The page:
top of page

en español

Learn more about Rip Current safety here

What are rip currents?

  • Rip currents are channelized currents of water flowing away from shore at surf beaches.

  • Rip currents typically form at breaks in sandbars, and also near structures such as jetties and piers.

  • Rip currents are commonly found at all surf beaches


Why are rip currents dangerous?

  • Rip currents pull people away from shore.

  • Rip current speeds can vary from moment to moment and can quickly increase to become dangerous to anyone entering the surf.

  • Rip currents can sweep even the strongest swimmer away from shore.

  • scientific review of data provided to the United States Lifesaving Association found that there are over 100 deaths each year in the U.S. attributed to rip currents.

  • Rip currents account for over 80% of rescues performed by surf beach lifeguards.


What are clues that rip currents may be present?

  • A narrow gap of darker, seemingly calmer water between areas of breaking waves and whitewater.

  • A channel of churning, choppy water.

  • A difference in water color.

  • A line of foam, seaweed or debris moving seaward.


How can I protect myself and my family from rip currents?

  • Always swim in an area protected by lifeguards

  • Consult lifeguards before entering the water.

  • Assume that rip currents are always present at surf beaches. 

  • Learn to swim in the surf and make sure your children can swim in the surf. Pool swimming is not the same as swimming at a surf beach.

  • Learn to identify rip currents and take the time to evaluate the water before you enter the water.


What if I'm caught in a rip current?

  • Relax, rip currents don't pull you under.

  • Don’t swim against the current.

  • You may be able to escape by swimming out of the current in a direction following the shoreline, or toward breaking waves, then at an angle toward the beach.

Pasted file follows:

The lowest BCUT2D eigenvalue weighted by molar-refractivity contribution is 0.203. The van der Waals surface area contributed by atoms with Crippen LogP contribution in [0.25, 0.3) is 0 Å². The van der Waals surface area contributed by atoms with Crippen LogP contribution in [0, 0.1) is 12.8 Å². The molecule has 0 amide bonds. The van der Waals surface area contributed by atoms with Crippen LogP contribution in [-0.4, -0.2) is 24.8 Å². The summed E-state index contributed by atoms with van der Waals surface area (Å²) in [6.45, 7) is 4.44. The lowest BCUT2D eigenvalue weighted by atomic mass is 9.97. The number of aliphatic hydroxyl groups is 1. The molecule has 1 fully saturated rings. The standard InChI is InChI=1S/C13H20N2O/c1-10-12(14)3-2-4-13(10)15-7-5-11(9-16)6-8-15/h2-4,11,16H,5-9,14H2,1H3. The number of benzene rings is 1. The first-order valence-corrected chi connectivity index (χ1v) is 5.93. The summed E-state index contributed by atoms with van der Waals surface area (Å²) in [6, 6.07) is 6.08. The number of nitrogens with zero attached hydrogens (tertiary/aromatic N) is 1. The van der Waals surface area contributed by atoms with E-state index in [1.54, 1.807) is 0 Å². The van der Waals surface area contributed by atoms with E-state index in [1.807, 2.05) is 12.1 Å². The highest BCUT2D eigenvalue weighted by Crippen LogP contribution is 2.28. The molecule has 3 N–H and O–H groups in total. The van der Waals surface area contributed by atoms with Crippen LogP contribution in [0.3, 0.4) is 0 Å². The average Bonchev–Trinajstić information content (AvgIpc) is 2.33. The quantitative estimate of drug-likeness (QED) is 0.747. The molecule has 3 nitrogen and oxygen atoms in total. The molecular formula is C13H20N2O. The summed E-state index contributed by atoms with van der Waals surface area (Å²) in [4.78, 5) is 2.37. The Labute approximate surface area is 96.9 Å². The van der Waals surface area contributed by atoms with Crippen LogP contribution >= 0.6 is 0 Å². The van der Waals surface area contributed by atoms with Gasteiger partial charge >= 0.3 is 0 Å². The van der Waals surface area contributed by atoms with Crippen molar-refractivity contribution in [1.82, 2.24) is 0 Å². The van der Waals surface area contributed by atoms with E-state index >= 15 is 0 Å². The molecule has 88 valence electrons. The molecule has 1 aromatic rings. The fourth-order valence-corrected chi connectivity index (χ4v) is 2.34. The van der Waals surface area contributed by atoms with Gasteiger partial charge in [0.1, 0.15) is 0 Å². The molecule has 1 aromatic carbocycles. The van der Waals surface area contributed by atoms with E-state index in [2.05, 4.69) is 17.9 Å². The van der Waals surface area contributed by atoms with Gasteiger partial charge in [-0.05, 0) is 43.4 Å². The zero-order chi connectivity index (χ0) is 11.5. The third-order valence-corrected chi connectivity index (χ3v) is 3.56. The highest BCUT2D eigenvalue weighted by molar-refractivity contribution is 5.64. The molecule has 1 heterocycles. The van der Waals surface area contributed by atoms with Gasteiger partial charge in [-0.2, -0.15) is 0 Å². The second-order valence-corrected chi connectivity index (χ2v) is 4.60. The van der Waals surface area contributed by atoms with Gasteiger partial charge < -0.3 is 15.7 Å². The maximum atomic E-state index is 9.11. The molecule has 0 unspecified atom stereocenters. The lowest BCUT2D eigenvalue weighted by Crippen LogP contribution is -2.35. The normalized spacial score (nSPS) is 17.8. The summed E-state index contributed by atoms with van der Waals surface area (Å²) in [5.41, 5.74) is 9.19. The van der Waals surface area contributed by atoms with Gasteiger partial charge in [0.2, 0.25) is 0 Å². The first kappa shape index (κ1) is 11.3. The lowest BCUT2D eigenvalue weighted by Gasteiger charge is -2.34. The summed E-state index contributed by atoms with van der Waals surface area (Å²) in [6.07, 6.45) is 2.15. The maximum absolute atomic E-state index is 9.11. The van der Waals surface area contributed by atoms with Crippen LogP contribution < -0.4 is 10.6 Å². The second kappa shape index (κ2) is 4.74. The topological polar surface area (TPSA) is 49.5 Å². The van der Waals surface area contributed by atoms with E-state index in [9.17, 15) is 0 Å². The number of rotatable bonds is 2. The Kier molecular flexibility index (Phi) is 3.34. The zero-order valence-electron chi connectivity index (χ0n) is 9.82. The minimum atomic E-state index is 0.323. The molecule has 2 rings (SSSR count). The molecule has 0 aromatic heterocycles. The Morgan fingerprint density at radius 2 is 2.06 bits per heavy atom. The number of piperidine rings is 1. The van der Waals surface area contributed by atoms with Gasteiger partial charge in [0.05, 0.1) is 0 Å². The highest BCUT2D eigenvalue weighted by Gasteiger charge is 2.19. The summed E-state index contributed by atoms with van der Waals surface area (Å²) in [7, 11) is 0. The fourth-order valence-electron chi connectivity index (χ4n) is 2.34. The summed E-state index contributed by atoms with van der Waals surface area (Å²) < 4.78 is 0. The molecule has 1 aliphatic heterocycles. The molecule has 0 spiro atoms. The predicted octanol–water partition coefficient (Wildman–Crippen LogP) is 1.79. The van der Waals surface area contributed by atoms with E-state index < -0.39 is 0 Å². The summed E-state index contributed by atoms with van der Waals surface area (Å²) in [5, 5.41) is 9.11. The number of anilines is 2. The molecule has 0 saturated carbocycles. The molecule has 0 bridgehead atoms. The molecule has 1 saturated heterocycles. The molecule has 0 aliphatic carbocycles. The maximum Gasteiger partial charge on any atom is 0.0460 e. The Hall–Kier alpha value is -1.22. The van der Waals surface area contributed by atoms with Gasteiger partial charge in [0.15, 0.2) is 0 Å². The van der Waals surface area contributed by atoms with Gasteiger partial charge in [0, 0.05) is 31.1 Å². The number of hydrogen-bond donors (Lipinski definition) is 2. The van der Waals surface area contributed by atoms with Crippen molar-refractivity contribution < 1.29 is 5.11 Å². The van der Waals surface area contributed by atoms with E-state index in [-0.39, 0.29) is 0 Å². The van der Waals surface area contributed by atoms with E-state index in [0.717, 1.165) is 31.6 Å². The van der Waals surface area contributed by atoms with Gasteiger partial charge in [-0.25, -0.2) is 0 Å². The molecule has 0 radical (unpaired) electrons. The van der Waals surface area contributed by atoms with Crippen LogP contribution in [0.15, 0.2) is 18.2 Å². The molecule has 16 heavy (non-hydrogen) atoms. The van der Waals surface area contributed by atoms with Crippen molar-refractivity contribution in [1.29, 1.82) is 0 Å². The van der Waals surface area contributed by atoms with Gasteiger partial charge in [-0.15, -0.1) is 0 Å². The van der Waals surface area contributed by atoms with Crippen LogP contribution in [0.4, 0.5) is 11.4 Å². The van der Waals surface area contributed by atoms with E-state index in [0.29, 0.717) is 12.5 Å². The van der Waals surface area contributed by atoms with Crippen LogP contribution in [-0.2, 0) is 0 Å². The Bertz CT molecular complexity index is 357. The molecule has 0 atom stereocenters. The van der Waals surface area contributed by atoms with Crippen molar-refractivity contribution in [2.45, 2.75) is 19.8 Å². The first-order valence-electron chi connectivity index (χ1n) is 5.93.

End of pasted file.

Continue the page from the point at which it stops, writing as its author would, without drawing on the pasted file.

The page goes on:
• You may be able to escape by floating or treading water if the current circulates back toward shore.

  • If you feel you will be unable to reach shore, draw attention to yourself. If you need help, yell and wave for assistance.


How do I help someone else?

  • Don't become a victim while trying to help someone else! Many people have died trying to rescue rip current victims.

  • Get help from a lifeguard.

  • If a lifeguard is not present, call 9-1-1, then try to direct the victim to swim following the shoreline to escape.

  • If possible, throw the rip current victim something that floats.

  • Never enter the water without a flotation device.


Facts about rip currents

  • Rip currents do not pull people under the water—they pull people away from shore.

  • Rip current speeds vary. Average speeds are 1-2 feet per second, but they have been measured as fast as 8 feet per second—faster than an Olympic swimmer!

  • Rip currents can be very narrow or more than 50 yards wide.

  • Sometimes a rip current ends just beyond the line of breaking waves; however, others may continue to flow hundreds of yards offshore.

  • Rip currents are sometimes mistakenly called undertow or riptides but these terms are not correct. Only the term rip currents is technically correct.


Safety tips

  • Know how to swim.

  • Swim near a lifeguard.

  • Never swim alone.

  • If in doubt, don't go out.


Educational Materials

The following publication quality resources may be downloaded, printed and posted without prior permission, so long as no modifications are made except adding the logo of the organization paying to publish the materials.


Where can I get more information about rip currents?

The National Weather Service, offers additional information at

The United States Lifesaving Association, in partnership with NOAA's National Weather Service and National Sea Grant Program, is working together to raise awareness about the dangers of rip currents. Research is also being conducted in order to develop and improve the ability to predict the occurrence and strength of rip currents. The goal of the awareness campaign and research is to reduce the number of rip current related fatalities.

bottom of page